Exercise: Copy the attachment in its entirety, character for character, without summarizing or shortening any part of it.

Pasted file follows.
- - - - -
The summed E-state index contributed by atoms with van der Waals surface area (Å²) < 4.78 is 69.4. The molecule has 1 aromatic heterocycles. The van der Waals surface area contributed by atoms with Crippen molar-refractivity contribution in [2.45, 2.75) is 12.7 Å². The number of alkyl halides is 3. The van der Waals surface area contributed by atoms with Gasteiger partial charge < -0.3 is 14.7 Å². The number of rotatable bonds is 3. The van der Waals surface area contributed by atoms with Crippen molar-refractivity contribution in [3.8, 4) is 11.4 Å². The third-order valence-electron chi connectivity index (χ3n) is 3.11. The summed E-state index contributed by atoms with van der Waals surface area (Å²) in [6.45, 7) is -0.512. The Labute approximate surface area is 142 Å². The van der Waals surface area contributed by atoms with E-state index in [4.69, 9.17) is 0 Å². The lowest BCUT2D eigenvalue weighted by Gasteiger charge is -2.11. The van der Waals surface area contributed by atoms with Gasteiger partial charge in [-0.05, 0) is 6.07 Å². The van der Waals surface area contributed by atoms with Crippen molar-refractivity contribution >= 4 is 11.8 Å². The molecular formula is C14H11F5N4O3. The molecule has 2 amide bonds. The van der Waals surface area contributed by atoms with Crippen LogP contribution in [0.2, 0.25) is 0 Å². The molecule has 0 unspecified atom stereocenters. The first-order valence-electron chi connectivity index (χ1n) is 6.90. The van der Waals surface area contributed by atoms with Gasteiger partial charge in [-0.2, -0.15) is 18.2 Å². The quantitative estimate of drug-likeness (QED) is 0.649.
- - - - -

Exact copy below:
The summed E-state index contributed by atoms with van der Waals surface area (Å²) < 4.78 is 69.4. The molecule has 1 aromatic heterocycles. The van der Waals surface area contributed by atoms with Crippen molar-refractivity contribution in [2.45, 2.75) is 12.7 Å². The number of alkyl halides is 3. The van der Waals surface area contributed by atoms with Gasteiger partial charge < -0.3 is 14.7 Å². The number of rotatable bonds is 3. The van der Waals surface area contributed by atoms with Crippen molar-refractivity contribution in [3.8, 4) is 11.4 Å². The third-order valence-electron chi connectivity index (χ3n) is 3.11. The summed E-state index contributed by atoms with van der Waals surface area (Å²) in [6.45, 7) is -0.512. The Labute approximate surface area is 142 Å². The van der Waals surface area contributed by atoms with E-state index in [4.69, 9.17) is 0 Å². The lowest BCUT2D eigenvalue weighted by Gasteiger charge is -2.11. The van der Waals surface area contributed by atoms with Gasteiger partial charge in [-0.05, 0) is 6.07 Å². The van der Waals surface area contributed by atoms with Crippen molar-refractivity contribution >= 4 is 11.8 Å². The molecular formula is C14H11F5N4O3. The molecule has 2 amide bonds. The van der Waals surface area contributed by atoms with Crippen LogP contribution in [0.2, 0.25) is 0 Å². The molecule has 0 unspecified atom stereocenters. The first-order valence-electron chi connectivity index (χ1n) is 6.90. The van der Waals surface area contributed by atoms with Gasteiger partial charge in [-0.2, -0.15) is 18.2 Å². The quantitative estimate of drug-likeness (QED) is 0.649.